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    3 person found this review helpful

    3 people found this review helpful

    3 of 3 people found this review helpful

  • Bah Humbug

    I really, really didn't like this book. The only saving grace for it was I didn't abandon it partway through and I was VERY tempted to. It is the Festive Season so though so in the spirit of goodwill to all men I did read it through to the bitter end and, to be entirely fair, I did enjoy the last 20% of the book substantially more than the rest of it. The plotting is patchy throughout and there is an attempt to build suspense in the story but in a very clumsy way so you find yourself not really caring about the backstories of the characters, or what ultimately happens to them. The drawing out of the reveal over the damage to Dmitri's hands is perhaps the worst example of this - it is referenced numerous times but we have to get well past the halfway point to find out what the problem is. In fact, Dmitri is a very poorly realised character in the book and, for me, he felt almost racially profiled (maybe a touch extreme there but come on - Russian and loves nothing more than playing piano and drinking tea with preserves to sweeten it - and that more or less sums the whole character up). Nicola is a slightly fuller character on the page. I will admit that the changes she goes through throughout the book are the best bit about it and probably the only thing that kept me reading to be honest. Unfortunately this was not enough to make me actively enjoy the read.

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    2 person found this review helpful

    2 people found this review helpful

    2 of 2 people found this review helpful

  • Hauntingly Beautiful

    Nicola is dreading the Christmas season, and encountering a group of carolers taking over Waterloo Station is about all she can take. However, after heckling the group of singers, she can’t get the handsome choir master, Dmitri, out of her head. As their paths continue to cross, traumatic pasts unfold while romance blossoms. Author Lauren Westwood has a stunning command of this world she’s crafted, and the result is a novel that reads almost operatic. These characters and their lives are heightened, and their trajectories soar just like Dmitri’s music. Westwood does not shy away from tragedy and how individuals would naturally respond to those events even years later. But that’s exactly what makes the sprouting relationship between Dmitri and Nicola so compelling and rewarding. And it’s certainly a whirlwind along the way. Usually it’s so hard to create a character both highly flawed and highly sympathetic, but Westwood manages this with both Nicola and Dmitri. There were a few points where I was frustrated by their choices, but they were justified. It’s not a light, easy romance by any stretch, and that was a pleasant surprise for a holiday read. Overall, this is a hauntingly beautiful novel. Note: I received a free ARC of this book through NetGalley.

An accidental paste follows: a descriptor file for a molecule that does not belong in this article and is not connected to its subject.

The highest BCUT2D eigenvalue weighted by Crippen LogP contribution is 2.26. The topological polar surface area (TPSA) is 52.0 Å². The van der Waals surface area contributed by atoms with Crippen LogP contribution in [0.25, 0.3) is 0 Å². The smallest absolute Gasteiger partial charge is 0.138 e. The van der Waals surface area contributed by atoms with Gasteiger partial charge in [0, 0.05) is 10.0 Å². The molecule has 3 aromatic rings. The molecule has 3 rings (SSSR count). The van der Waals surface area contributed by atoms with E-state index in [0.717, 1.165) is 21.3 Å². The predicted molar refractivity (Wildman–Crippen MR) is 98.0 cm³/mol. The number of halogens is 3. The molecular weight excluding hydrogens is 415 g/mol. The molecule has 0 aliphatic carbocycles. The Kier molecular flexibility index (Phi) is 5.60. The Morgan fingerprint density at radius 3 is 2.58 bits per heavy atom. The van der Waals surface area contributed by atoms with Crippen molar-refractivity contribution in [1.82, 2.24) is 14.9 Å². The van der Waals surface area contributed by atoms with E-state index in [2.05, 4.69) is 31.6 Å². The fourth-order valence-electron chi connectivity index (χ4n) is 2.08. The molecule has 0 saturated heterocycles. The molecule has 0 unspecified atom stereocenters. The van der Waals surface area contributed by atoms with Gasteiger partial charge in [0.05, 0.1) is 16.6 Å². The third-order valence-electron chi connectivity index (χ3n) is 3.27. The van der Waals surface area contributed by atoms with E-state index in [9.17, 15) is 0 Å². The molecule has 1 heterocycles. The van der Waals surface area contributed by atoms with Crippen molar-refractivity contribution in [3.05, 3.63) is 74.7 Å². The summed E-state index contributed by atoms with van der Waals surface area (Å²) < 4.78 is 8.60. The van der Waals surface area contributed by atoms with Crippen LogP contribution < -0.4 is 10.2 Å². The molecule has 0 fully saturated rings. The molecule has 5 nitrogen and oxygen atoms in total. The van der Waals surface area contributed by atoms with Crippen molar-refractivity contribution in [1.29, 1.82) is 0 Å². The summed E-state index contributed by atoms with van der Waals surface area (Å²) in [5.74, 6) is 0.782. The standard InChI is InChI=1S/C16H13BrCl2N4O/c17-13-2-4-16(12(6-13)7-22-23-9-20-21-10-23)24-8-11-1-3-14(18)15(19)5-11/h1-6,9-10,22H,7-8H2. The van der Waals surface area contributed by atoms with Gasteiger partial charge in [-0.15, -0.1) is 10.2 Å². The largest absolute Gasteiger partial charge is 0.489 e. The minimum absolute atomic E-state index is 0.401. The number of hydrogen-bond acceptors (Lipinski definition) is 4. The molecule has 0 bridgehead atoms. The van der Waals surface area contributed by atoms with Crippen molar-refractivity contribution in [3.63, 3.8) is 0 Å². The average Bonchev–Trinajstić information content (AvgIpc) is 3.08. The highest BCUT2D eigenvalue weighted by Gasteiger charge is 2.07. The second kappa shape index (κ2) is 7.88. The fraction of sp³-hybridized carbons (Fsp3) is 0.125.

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    1 person found this review helpful

    1 people found this review helpful

    1 of 1 people found this review helpful

  • Moonlight on the Thames

    I enjoyed this story because unlike most love stories which tend to be rather predictable, this one showed it takes more than physical attraction to make it work over the long haul. Also, the characters were willing to deal with their personal issues instead of hoping love alone would make them go away.

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    0 person found this review helpful